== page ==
2017 Working Group: The Chengdu Plain and Dujiangyan Irrigation District, Sichuan, China: A Case of City-Landscape Sustainability in Comparative Perspective

The Chengdu Plain and Dujiangyan Irrigation District, Sichuan, China: A Case of City-Landscape Sustainability in Comparative Perspective
Dan Abramson, Associate Professor of Urban Design and Planning, University of Washington

This proposed Working Group is based on collaborative, policy-oriented research since 2010 between the Univ. of Washington (UW), Sichuan University (SCU) and Southwest Jiaotong Univ. (SWJTU).[1]  The work focuses on the Chengdu Plain and the Dujiangyan Irrigation District, which has sustained over 2,000 years of both flourishing urban culture as well as probably the highest per-hectare regional production of grain and one of the most densely populated agricultural landscapes in China, especially considering its spatially dispersed settlement pattern; its high degree of forest cover and biodiversity; and its remarkably distributed multi-scaled system of governance and flood management with significant local autonomy down to the household, and minimal bureaucratic intervention. The irrigation and flood control district is China’s largest, and distinguished by its near absence of dikes.  Considering the size of its beneficiary population over so long an historical period, Dujiangyan and its associated anthropogenic landscape may be the world’s most important example of a sustainable human-natural coupled system dependent on a clearly defined act of design: the Dujiangyan headworks (currently protected under UNESCO World Heritage designation).[2] During the past decade, however, and likely for the first time in its history, urbanization and globalization have introduced radical transformations to the Plain’s settlement pattern, land cover, and productive functioning.  Our research includes spatial and social surveys of agricultural communities at Chengdu’s expanding periphery, focusing on changes in landscape morphology, metropolitan and local governance and finance, regional watershed management, and national policies of urban development and food security.  We have been discussing their significance with activist farmers and urban environmentalists as well as official municipal rural planners and local government leaders.  Our aim is to define and measure those aspects of the system and its changes that enhance or reduce resilience, in such a way as to inform both multi-level governmental policy and grassroots action, including the possible creation of an experimental landscape preservation zone that accounts for a wide range of ecosystem services, including: local/regional agriculture and food systems; floodplain management and climate change mitigation; biodiversity; water and soil quality; psycho-social health benefits and well-being; community-building; and multi-scaled long-term economic development opportunities. Comparative explorations include the trans-Pacific significance of this case given diverse cultural and ecological contexts, population densities, and governance structures.  Such explorations began with the UW UDP PhD program’s annual symposium in 2015, on “Scale and Resilience in Planning: from the Salish Sea to the Chengdu Plain” and the UW Center for Asian Urbanism’s workshop on “Resilience and Asian Urbanism” in 2016.  APRU presents a further opportunity to draw from this case a framework for cross-cultural and cross-regional understanding and pursuit of city-landscape sustainability.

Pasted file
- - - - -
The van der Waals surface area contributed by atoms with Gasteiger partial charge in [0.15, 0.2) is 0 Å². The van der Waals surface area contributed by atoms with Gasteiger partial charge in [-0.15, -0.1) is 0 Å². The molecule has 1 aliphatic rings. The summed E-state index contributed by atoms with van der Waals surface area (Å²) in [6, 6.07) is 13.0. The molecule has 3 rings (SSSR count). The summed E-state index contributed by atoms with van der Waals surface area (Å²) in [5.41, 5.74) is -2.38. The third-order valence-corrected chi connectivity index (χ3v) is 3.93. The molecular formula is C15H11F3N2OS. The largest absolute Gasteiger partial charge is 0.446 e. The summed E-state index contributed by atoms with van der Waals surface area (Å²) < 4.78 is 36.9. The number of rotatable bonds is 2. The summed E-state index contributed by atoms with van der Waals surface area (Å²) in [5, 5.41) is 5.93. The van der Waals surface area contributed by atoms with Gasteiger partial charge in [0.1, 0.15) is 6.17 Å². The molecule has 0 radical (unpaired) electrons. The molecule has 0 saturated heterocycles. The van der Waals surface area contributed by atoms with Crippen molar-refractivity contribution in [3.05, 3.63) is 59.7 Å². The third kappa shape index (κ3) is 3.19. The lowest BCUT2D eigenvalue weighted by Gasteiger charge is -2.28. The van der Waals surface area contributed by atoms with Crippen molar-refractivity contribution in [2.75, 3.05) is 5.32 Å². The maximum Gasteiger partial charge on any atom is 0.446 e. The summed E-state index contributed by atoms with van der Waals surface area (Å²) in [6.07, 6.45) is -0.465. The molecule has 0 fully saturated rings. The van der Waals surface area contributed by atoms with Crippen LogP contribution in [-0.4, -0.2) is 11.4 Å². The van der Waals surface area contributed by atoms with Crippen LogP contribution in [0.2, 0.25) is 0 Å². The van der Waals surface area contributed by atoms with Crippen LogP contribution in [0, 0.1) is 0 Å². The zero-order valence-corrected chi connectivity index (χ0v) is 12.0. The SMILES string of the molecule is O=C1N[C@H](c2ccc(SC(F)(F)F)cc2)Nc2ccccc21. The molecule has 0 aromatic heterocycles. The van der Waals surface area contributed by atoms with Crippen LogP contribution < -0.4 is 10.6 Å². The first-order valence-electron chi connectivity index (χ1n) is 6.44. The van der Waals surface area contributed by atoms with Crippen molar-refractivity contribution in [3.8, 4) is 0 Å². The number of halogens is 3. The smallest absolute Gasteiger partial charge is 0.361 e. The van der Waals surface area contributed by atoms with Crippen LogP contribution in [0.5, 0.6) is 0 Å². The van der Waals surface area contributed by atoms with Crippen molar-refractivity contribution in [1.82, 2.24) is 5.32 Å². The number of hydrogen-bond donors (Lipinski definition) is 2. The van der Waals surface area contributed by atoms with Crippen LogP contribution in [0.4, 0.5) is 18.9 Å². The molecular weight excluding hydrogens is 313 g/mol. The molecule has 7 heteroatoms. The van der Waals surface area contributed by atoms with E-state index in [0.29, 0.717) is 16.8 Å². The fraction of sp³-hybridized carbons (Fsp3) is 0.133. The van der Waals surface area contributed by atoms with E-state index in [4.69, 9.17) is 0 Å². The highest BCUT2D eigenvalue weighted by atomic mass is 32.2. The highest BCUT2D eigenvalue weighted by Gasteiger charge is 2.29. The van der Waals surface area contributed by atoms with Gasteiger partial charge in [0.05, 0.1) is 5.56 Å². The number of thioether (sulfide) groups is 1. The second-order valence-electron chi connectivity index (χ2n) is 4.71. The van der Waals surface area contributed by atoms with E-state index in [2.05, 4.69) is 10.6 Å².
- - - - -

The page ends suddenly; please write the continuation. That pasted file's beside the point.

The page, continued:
[1] The group currently includes members in Anthropology (UW), Environment (UW and SCU), Geography (UW), History (SCU), Law (UW), Medicine (UW, SCU), Political Science (UW) and Urban Design & Planning (UW, SCU and SWJTU).  The Group is discussing further inclusion of Archaeology (WSU), Economics (SCU), Engineering (UW and SWJTU), Geology (WWU), Public Policy (SCU), and additional planning and design (UO), among others.

[2] We hypothetically and heuristically define sustainability for this case as the benefits gained by the intervention (productivity) multiplied by the number of beneficiaries (people and other species) multiplied by the number of effective years (time), divided by the accumulated social, ecological and economic costs.